Much (most?) of Watson Health wasn't "Watson"
Speaking as a Watson Health alum (admittedly a grumpy one):
While I agree with the analysis of why the "moon shot" health AI attempts failed, that isn't a complete explanation of why Watson Health failed. Watson itself was the flagship of that division, and (as others have noted) the branding, IBM quickly realized that much of not most of what the health industry needed was data standardization and sharing so that "big data" efforts --including any AI attempts -- could be applied at all.
Unfortunately, the company tried to apply the approach that worked when it was the Immense Blue Monolith: let a thousand flowers bloom, then prune back to whichever were successful. That works surprisingly well when you can afford to waste the work on "not quite" and duplication of effort, and are operating on basic research timescales. It's why IBM and Bell used to get so much strength from their research groups, after all.
But on Internet timescales, diving in without a plan doesn't produce results fast enough, especially when you start marketing before you actually have successful prototypes, or have reverb fully defined the question (as noted above). From inside, I saw a _lot_ of poorly defined goals, duplication of effort, and applying the wrong tools because someone in management had latched onto a concept as their salvation and didn't listen when the engineers told them it wasn't.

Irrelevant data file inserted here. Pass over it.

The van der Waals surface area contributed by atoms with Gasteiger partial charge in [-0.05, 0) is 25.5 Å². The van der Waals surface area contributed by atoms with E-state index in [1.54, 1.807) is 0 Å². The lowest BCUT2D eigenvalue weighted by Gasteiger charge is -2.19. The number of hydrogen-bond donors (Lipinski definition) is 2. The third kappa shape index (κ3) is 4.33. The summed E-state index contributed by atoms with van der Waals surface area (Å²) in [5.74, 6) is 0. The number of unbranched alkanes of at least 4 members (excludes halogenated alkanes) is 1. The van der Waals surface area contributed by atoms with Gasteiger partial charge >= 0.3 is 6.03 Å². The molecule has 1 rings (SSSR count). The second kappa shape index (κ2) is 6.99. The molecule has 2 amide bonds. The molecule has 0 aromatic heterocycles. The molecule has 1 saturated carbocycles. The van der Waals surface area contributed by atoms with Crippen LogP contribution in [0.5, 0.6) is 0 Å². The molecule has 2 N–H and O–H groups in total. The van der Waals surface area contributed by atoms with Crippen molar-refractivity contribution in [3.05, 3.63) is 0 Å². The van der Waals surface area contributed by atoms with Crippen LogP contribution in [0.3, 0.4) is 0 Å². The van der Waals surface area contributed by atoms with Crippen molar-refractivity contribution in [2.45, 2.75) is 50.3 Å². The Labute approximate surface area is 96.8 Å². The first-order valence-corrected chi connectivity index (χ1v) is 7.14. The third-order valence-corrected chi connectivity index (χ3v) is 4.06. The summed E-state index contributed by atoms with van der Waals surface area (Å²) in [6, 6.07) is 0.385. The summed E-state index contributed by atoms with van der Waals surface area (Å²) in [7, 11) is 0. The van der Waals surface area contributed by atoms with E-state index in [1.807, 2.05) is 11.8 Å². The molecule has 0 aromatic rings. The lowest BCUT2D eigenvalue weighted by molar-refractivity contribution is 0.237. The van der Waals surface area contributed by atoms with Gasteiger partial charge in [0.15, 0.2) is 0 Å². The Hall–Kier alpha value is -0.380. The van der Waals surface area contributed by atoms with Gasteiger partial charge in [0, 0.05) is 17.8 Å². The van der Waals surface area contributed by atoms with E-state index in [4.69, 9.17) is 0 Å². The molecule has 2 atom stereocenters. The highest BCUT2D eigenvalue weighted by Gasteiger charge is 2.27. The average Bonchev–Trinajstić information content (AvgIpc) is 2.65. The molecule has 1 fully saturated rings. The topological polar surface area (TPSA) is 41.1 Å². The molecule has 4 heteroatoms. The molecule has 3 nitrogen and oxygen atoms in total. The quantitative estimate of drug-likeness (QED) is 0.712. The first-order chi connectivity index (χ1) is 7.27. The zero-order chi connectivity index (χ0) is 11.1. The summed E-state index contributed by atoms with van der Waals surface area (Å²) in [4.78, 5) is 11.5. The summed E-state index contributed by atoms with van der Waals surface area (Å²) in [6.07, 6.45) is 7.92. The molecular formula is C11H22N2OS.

And in the process, IBM wasted enough time that the places where it could have taken the lead -- transcoding and standardization of data, for example, which as I noted was needed before much could be done with the data ocean -- were being addressed in other ways. Consider Datapower, for example, which IBM purchased. That was an effort originally started by the Mayo Clinic to address the problem of every doctor's office and hospital using different health record systems by interesting those, applying some patten matching to recognize what records referred to the same patient, and outputting a combined record with the patient's entire health history (or as much if it as those systems could provide). Hugely important when it was launched, for the health networks as well as big-data analysis. But as hospital networks absorbed each other and standardized upon a smaller number of record systems, the need for "live" analysis and synthesis started to fade, and with it some of Datapower's income streams... and meanwhile IBM was still flailing about trying to find the killer apps to run against that data, or even a good overarching architecture for them.
I believe it was an article in _Time_ magazine, some decades ago, which observed that IBM had transformed itself from "a battleship" to "a fleet of killer submarines" and had become a lot more nimble as a result. That was a more accurate comparison than the author realized -- it transformed the problem from one of concentrated inertia to one of distributed command and control. IBM still seems to be fighting to solve the latter, and in large part seems to be doing it by abandoning boats that get lost. But there's only so far you can get with that approach before it becomes a negative feedback loop and you can no longer afford to build new boats and expand your operations.
Especially when you start blind headcount actions so you're losing human capital and morale.
When IBM bought Red Hat, there was a lot of joking about "shouldn't Red Hat have bought IBM?" Looking at IBM's recent mission statements, it appears that this may in fact be the eventual outcome of that deal. Which might not be a bad thing for the industry, if it can happen fast enough that resulting combination (Blue Hat?) survives the transition.